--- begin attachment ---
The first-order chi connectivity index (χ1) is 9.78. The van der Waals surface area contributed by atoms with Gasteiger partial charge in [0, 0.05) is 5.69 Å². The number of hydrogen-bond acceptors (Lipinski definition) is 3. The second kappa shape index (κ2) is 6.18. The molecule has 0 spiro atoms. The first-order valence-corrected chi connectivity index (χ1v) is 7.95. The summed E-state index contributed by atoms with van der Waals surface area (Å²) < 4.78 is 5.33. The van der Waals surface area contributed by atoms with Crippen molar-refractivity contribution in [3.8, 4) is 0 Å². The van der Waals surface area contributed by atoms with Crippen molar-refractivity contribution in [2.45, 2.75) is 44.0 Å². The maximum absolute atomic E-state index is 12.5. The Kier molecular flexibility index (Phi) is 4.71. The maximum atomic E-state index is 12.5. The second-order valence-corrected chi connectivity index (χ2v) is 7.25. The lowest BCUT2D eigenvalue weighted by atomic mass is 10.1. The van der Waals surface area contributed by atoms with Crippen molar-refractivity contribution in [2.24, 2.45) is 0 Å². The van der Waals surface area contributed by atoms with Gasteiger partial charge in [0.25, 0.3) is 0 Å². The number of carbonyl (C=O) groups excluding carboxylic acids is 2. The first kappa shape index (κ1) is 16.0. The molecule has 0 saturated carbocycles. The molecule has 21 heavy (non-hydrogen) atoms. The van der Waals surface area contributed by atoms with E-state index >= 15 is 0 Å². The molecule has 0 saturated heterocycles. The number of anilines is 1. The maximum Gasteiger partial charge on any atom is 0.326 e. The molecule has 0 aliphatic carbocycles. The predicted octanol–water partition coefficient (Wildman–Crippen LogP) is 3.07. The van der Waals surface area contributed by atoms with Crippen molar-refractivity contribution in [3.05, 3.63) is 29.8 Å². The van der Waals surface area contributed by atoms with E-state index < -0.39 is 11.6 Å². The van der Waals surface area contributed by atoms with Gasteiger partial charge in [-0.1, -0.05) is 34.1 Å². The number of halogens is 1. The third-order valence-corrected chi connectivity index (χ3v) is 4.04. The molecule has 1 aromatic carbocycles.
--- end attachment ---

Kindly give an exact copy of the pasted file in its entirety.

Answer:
The first-order chi connectivity index (χ1) is 9.78. The van der Waals surface area contributed by atoms with Gasteiger partial charge in [0, 0.05) is 5.69 Å². The number of hydrogen-bond acceptors (Lipinski definition) is 3. The second kappa shape index (κ2) is 6.18. The molecule has 0 spiro atoms. The first-order valence-corrected chi connectivity index (χ1v) is 7.95. The summed E-state index contributed by atoms with van der Waals surface area (Å²) < 4.78 is 5.33. The van der Waals surface area contributed by atoms with Crippen molar-refractivity contribution in [3.8, 4) is 0 Å². The van der Waals surface area contributed by atoms with Crippen molar-refractivity contribution in [2.45, 2.75) is 44.0 Å². The maximum absolute atomic E-state index is 12.5. The Kier molecular flexibility index (Phi) is 4.71. The maximum atomic E-state index is 12.5. The second-order valence-corrected chi connectivity index (χ2v) is 7.25. The lowest BCUT2D eigenvalue weighted by atomic mass is 10.1. The van der Waals surface area contributed by atoms with Crippen molar-refractivity contribution in [2.24, 2.45) is 0 Å². The van der Waals surface area contributed by atoms with Gasteiger partial charge in [0.25, 0.3) is 0 Å². The number of carbonyl (C=O) groups excluding carboxylic acids is 2. The first kappa shape index (κ1) is 16.0. The molecule has 0 saturated carbocycles. The molecule has 21 heavy (non-hydrogen) atoms. The van der Waals surface area contributed by atoms with E-state index >= 15 is 0 Å². The molecule has 0 saturated heterocycles. The number of anilines is 1. The maximum Gasteiger partial charge on any atom is 0.326 e. The molecule has 0 aliphatic carbocycles. The predicted octanol–water partition coefficient (Wildman–Crippen LogP) is 3.07. The van der Waals surface area contributed by atoms with Crippen molar-refractivity contribution in [3.05, 3.63) is 29.8 Å². The van der Waals surface area contributed by atoms with E-state index < -0.39 is 11.6 Å². The van der Waals surface area contributed by atoms with Gasteiger partial charge in [-0.1, -0.05) is 34.1 Å². The number of halogens is 1. The third-order valence-corrected chi connectivity index (χ3v) is 4.04. The molecule has 1 aromatic carbocycles.